18 October 2013 Seven out of 10 primary school students in the Central African Republic (CAR) have not returned to school since the conflict started in December 2012, according to a recent survey by the United Nations Children’s Fund (UNICEF) and partners.
About 65 per cent of schools surveyed were looted, occupied or damaged by bullets or shells, the agency said in a news release about the survey, which was carried out in August in 11 of the country’s 17 prefectures.
“A school is meant to be a safe space for teaching and learning, but in some areas there is nothing left,” said UNICEF Representative in CAR Souleymane Diabaté. “Without teachers, desks, textbooks – how can a child learn?”
Four out of five people said that fear of violence is the main reason students are reluctant to return to school. Almost half of the schools remain closed and students have lost an average of six months of schooling.
“Both the access and quality of primary education in the Central African Republic have severely deteriorated since the beginning of the crisis,” said Mr. Diabaté. “And if we do not act now, more children will lose the entire school year and are at risk of dropping out.”
UNICEF called on the CAR authorities to take concrete measures to support the permanent and safe return of all teachers and students to school.
Plagued by decades of instability and fighting, the CAR witnessed a resumption of violence last December when the Séléka rebel coalition launched a series of attacks. A peace agreement was reached in January, but the rebels again seized the capital, Bangui, in March, forcing President François Bozizé to flee.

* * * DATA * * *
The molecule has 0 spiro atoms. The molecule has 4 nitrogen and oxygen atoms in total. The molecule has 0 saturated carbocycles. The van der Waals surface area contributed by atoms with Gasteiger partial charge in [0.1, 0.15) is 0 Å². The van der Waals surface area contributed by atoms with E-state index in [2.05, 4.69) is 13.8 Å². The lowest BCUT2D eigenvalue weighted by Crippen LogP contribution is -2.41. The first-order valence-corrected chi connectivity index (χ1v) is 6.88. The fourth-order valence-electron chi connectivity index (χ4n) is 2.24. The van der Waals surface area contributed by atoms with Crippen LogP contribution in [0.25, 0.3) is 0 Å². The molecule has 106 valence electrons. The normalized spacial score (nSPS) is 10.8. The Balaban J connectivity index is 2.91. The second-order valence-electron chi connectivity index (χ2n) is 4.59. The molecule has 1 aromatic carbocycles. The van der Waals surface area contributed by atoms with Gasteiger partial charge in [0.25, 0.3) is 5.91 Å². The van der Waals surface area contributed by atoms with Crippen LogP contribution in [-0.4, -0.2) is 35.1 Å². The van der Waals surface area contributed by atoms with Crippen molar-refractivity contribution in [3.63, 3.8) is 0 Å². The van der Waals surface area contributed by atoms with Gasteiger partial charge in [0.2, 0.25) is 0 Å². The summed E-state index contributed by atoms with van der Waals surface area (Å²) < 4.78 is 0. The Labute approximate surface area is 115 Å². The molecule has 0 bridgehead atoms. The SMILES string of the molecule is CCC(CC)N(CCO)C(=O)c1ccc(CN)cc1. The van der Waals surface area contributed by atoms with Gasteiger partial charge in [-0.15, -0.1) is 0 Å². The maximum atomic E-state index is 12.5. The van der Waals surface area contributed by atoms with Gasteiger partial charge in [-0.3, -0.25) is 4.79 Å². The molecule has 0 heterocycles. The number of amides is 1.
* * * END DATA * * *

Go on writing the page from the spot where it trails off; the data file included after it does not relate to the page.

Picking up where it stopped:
There is now a transitional government, headed by Prime Minister Nicolas Tiangaye, entrusted with restoring law and order and paving the way for democratic elections. But armed clashes in the north-east have increased since the beginning of August, and the country is facing a dire humanitarian situation that affects the entire population of some 4.6 million.
UNICEF said almost 25,000 children affected by conflict are now in ‘catch-up classes’ to prepare for this year’s final exams, with an additional 40,000 children scheduled to re-start learning in the upcoming weeks.
Almost 20,000 students have received school supplies and schools have been received furniture which has already helped to re-open schools. UNICEF plans to support an additional 105,000 children to get back to their classrooms by the end of the year.
UNICEF’s 2013 emergency appeal of $11.5 million, issued before the crisis, has since tripled to $32 million. The agency has only received one third of the funding requested, and $21 million is urgently needed to provide education and emergency assistance to conflict-affected children and women in CAR.
Meanwhile, a team consisting of officials from UNICEF, several other UN humanitarian agencies and non-governmental organizations are continuing their visit to CAR to take stock of the humanitarian crisis and response in the country.
Jens Laerke, spokesperson for the UN Office for the Coordination for Humanitarian Affairs (OCHA), said the team had meetings with the authorities and humanitarian partners in Bangui yesterday. Today, they are in the field in the north, in Bossangoa and Kaga Bandoro.
The crisis that began last December has displaced more than 394,000 people within the country and sent another 64,000 people to neighbouring countries in search of refuge. Persistent insecurity, the absence of the rule of law and attacks against humanitarian personnel and assets continue to prevent life-saving assistance from reaching people in need, said Mr. Laerke.
However, UN humanitarian staff have been redeployed to five locations outside Bangui and mobile humanitarian teams are also on the ground and providing aid in Bossangoa, where there had been a recent flare-up in fighting between various armed groups.
Humanitarian partners have reached nearly 180,000 people with food assistance and nutrition programmes; 573,000 people have benefited from water and sanitation programmes; and more than 200,000 have received health support.
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